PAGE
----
After two days of near constant light rain, it was 100% humidity this morning, with more fog and light mist. It reminded me so much of the weather in Ireland. The big difference here is that mold becomes problematic – not just for allergies, but for houses. So, in preparation for St. Patrick’s Day, here are a few tips for controlling household mold:
- Identify potential problem areas in your home and take action. While you can’t mold-proof your home, you can make it mold-resistant. Preventing mold from growing or spreading might be as simple as replacing a damp carpet with some other flooring or repairing damaged gutters. It might cost some money up front, but it will save more down the road if mold continues to grow unchecked.
- Dry wet areas immediately. Mold requires moisture to grow. Seepage in a basement after a heavy rain, buildup from a leaky pipe, even a spill on the carpet should be dried within 1-2 days max. If you’ve experienced a flood, remove whatever carpets, bedding, and furniture you can’t get completely dried. Don’t leave wet items lying around the house; dry the floor and walls after a shower; don’t leave wet clothes in the washing machine.
- Ensure proper ventilation. Make sure an activity as simple as cooking dinner, taking a shower, or doing a load of laundry doesn’t invite mold by providing proper ventilation in your bathroom, kitchen, laundry room, and any other high-moisture area. Vent appliances that produce moisture to the outside – not the attic. Use AC units and dehumidifiers. Also, your energy-efficient home may be holding moisture inside, so open a window when cooking or washing dishes or showering, or run an exhaust fan.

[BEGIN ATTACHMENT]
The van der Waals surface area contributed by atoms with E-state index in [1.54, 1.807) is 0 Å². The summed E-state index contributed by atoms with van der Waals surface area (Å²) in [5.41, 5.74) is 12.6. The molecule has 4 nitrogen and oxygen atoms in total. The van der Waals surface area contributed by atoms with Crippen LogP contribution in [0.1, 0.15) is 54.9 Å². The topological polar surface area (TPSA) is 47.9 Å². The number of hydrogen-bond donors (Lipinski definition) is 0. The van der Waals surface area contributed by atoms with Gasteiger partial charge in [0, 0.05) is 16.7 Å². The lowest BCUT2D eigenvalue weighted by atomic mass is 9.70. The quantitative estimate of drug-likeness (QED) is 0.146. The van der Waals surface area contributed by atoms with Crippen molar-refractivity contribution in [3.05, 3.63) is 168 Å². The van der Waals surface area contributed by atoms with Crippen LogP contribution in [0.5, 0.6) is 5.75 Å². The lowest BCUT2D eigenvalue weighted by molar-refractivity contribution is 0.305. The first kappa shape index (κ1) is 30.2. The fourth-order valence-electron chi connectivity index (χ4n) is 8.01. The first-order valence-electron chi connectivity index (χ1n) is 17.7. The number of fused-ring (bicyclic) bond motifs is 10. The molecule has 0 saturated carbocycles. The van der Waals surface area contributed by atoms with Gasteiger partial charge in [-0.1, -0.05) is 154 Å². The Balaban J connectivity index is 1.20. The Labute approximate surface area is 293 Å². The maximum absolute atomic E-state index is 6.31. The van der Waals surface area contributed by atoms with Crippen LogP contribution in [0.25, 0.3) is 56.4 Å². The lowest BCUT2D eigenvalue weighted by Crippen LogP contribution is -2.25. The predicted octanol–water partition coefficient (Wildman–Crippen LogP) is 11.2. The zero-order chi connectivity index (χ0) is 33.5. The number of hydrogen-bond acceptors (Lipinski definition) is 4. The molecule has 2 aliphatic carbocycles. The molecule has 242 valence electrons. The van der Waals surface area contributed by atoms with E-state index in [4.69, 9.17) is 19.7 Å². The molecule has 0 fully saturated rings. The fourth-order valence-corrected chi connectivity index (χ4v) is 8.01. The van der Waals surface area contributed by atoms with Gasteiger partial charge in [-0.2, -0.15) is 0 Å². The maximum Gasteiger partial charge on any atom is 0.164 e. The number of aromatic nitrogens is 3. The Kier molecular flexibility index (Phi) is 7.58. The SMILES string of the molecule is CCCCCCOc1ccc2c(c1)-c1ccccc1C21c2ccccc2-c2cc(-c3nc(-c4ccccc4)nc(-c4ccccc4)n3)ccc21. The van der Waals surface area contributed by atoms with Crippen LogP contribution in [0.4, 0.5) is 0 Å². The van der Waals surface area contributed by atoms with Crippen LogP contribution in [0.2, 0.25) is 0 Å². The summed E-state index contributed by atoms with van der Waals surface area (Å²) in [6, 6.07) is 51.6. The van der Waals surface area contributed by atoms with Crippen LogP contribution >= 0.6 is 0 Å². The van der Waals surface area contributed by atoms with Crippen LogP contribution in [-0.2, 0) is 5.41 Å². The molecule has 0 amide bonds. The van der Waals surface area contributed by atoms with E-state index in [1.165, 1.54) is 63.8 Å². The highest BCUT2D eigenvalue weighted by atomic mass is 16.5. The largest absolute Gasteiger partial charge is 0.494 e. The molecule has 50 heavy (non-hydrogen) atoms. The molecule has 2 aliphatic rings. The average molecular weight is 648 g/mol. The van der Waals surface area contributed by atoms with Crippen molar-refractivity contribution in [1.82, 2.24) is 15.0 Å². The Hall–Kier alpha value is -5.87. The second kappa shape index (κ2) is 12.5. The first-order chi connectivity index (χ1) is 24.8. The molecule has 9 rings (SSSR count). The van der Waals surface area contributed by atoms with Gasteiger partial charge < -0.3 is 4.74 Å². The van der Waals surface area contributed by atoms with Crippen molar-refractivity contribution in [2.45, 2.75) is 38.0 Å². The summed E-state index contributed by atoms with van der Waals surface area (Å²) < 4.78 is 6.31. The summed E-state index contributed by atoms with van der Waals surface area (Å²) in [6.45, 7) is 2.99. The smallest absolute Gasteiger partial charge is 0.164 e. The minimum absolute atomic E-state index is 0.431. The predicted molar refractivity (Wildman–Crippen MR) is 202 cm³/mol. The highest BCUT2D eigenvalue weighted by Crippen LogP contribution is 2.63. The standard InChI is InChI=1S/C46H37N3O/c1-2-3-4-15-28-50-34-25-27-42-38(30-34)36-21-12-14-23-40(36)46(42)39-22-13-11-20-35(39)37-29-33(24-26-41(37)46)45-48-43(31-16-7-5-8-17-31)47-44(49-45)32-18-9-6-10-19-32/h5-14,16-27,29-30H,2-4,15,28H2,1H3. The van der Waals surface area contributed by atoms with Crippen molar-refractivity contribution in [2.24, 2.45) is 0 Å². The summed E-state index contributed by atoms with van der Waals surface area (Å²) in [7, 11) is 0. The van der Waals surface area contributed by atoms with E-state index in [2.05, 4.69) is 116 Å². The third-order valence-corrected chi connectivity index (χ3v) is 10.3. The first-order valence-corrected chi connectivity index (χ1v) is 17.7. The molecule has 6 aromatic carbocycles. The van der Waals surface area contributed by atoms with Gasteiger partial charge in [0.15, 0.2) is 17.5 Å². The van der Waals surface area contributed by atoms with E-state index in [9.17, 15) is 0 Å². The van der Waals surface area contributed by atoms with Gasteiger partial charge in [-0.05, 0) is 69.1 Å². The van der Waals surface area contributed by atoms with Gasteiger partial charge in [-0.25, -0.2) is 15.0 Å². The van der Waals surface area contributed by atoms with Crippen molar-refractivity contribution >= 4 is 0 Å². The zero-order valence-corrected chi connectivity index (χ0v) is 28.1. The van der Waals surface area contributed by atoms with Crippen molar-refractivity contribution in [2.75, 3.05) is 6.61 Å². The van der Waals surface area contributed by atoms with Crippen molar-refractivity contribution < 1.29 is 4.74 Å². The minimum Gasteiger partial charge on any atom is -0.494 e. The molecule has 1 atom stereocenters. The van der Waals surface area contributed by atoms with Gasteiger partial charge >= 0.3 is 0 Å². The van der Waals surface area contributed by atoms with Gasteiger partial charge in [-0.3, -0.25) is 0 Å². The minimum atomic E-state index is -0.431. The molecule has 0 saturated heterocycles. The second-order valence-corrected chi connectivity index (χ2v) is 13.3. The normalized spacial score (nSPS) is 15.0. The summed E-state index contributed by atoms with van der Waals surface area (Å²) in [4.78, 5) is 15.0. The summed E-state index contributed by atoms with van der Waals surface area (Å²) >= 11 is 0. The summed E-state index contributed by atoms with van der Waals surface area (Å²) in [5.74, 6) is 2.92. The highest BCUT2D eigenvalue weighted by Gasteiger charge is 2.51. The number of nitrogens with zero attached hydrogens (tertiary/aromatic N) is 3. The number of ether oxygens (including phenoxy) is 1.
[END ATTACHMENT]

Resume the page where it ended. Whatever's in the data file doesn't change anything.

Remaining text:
- Consider purchasing mold-resistant products. Building a new home or renovating an old one? Use mold-resistant products, where possible. Traditional drywall is composed of a gypsum plaster core pressed between paper; mold-resistant drywall is paperless — the gypsum core is covered in fiberglass. Moisture-resistant drywall is especially valuable in areas such as bathrooms, laundry rooms, basements, and kitchens.
- Monitor humidity indoors. The EPA recommends keeping indoor humidity between 30 and 60 percent. You can measure humidity with a moisture meter purchased from your local hardware store.
- Direct water away from your home. If the ground around your home isn’t sufficiently sloped away from the foundation, water may collect there and seep into your crawlspace or basement.
- Clean or repair roof gutters. Have your roof gutters cleaned regularly and inspected for damage. A mold problem might be a simple matter of a roof that is leaking because of full or damaged gutters. Repair them as necessary, and keep an eye out for water stains after storms that may indicate a leak.
- Improve air flow in your home. As temperatures drop, the air is able to hold less moisture. Without good air flow in your home, moisture may appear on your walls, windows and floors. To increase circulation, open doors between rooms, move furniture away from walls, and open doors to closets that may be colder than the rooms they’re in. Let fresh air in to reduce moisture.
- Avoid mold on household plants. Moist soil in house plant pots is a perfect breeding ground for mold, which may then spread to other areas of your house. Instead of getting rid of your plants, you can sprinkle cinnamon, baking soda, or apple cider vinegar on top of your soil as natural an anti-fungal. This acts as a natural deterrent to mold growth and won’t harm your plant.
Awareness of the problem is the first step. Prevention in this case is really much more important than the cure, as remediation, if successful, can be very costly.